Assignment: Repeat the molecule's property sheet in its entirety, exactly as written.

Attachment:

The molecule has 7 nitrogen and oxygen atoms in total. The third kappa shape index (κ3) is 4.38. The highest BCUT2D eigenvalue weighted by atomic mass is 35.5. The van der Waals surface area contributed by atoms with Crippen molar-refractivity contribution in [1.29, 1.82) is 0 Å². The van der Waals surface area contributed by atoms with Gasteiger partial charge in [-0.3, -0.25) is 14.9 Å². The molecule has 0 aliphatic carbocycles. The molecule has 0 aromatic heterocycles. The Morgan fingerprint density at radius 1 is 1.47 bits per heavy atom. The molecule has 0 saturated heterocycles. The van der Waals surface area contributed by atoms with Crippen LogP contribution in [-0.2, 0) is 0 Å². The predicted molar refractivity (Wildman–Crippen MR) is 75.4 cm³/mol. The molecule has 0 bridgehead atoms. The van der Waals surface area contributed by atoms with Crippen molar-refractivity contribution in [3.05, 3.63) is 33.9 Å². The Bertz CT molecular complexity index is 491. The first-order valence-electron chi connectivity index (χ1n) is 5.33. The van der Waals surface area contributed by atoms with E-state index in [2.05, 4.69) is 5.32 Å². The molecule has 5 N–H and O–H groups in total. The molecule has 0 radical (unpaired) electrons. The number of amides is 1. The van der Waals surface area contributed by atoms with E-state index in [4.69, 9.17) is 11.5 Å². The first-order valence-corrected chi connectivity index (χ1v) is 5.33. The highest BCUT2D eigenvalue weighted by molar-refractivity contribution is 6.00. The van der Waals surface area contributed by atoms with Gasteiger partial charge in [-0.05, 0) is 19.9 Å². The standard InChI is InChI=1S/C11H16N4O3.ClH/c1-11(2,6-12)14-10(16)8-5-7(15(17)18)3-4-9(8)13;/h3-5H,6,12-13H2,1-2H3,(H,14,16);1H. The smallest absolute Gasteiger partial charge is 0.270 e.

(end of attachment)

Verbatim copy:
The molecule has 7 nitrogen and oxygen atoms in total. The third kappa shape index (κ3) is 4.38. The highest BCUT2D eigenvalue weighted by atomic mass is 35.5. The van der Waals surface area contributed by atoms with Crippen molar-refractivity contribution in [1.29, 1.82) is 0 Å². The van der Waals surface area contributed by atoms with Gasteiger partial charge in [-0.3, -0.25) is 14.9 Å². The molecule has 0 aliphatic carbocycles. The molecule has 0 aromatic heterocycles. The Morgan fingerprint density at radius 1 is 1.47 bits per heavy atom. The molecule has 0 saturated heterocycles. The van der Waals surface area contributed by atoms with Crippen LogP contribution in [-0.2, 0) is 0 Å². The predicted molar refractivity (Wildman–Crippen MR) is 75.4 cm³/mol. The molecule has 0 bridgehead atoms. The van der Waals surface area contributed by atoms with Crippen molar-refractivity contribution in [3.05, 3.63) is 33.9 Å². The Bertz CT molecular complexity index is 491. The first-order valence-electron chi connectivity index (χ1n) is 5.33. The van der Waals surface area contributed by atoms with E-state index in [2.05, 4.69) is 5.32 Å². The molecule has 5 N–H and O–H groups in total. The molecule has 0 radical (unpaired) electrons. The number of amides is 1. The van der Waals surface area contributed by atoms with E-state index in [4.69, 9.17) is 11.5 Å². The first-order valence-corrected chi connectivity index (χ1v) is 5.33. The highest BCUT2D eigenvalue weighted by molar-refractivity contribution is 6.00. The van der Waals surface area contributed by atoms with Gasteiger partial charge in [-0.05, 0) is 19.9 Å². The standard InChI is InChI=1S/C11H16N4O3.ClH/c1-11(2,6-12)14-10(16)8-5-7(15(17)18)3-4-9(8)13;/h3-5H,6,12-13H2,1-2H3,(H,14,16);1H. The smallest absolute Gasteiger partial charge is 0.270 e.